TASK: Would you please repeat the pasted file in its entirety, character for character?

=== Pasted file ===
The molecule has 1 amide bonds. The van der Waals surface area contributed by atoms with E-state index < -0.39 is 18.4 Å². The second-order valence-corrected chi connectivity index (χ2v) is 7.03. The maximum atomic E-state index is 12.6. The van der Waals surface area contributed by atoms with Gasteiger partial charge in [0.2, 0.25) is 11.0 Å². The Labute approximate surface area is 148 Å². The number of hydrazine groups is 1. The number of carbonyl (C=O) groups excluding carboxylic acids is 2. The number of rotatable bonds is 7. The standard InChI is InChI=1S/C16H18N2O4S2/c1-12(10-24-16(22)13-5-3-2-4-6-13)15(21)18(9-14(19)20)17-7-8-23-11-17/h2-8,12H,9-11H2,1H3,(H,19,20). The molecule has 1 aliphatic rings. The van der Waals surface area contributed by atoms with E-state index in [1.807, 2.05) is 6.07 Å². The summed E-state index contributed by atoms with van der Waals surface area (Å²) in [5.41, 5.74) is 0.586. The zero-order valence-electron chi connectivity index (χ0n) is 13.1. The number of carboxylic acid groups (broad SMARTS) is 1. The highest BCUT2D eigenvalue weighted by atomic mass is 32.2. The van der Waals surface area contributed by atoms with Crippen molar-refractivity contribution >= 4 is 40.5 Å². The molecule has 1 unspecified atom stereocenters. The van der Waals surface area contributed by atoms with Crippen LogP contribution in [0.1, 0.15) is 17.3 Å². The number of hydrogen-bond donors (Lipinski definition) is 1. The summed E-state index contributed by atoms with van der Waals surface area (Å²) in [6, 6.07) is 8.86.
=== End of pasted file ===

The molecule has 1 amide bonds. The van der Waals surface area contributed by atoms with E-state index < -0.39 is 18.4 Å². The second-order valence-corrected chi connectivity index (χ2v) is 7.03. The maximum atomic E-state index is 12.6. The van der Waals surface area contributed by atoms with Gasteiger partial charge in [0.2, 0.25) is 11.0 Å². The Labute approximate surface area is 148 Å². The number of hydrazine groups is 1. The number of carbonyl (C=O) groups excluding carboxylic acids is 2. The number of rotatable bonds is 7. The standard InChI is InChI=1S/C16H18N2O4S2/c1-12(10-24-16(22)13-5-3-2-4-6-13)15(21)18(9-14(19)20)17-7-8-23-11-17/h2-8,12H,9-11H2,1H3,(H,19,20). The molecule has 1 aliphatic rings. The van der Waals surface area contributed by atoms with E-state index in [1.807, 2.05) is 6.07 Å². The summed E-state index contributed by atoms with van der Waals surface area (Å²) in [5.41, 5.74) is 0.586. The zero-order valence-electron chi connectivity index (χ0n) is 13.1. The number of carboxylic acid groups (broad SMARTS) is 1. The highest BCUT2D eigenvalue weighted by atomic mass is 32.2. The van der Waals surface area contributed by atoms with Crippen molar-refractivity contribution >= 4 is 40.5 Å². The molecule has 1 unspecified atom stereocenters. The van der Waals surface area contributed by atoms with Crippen LogP contribution in [0.1, 0.15) is 17.3 Å². The number of hydrogen-bond donors (Lipinski definition) is 1. The summed E-state index contributed by atoms with van der Waals surface area (Å²) in [6, 6.07) is 8.86.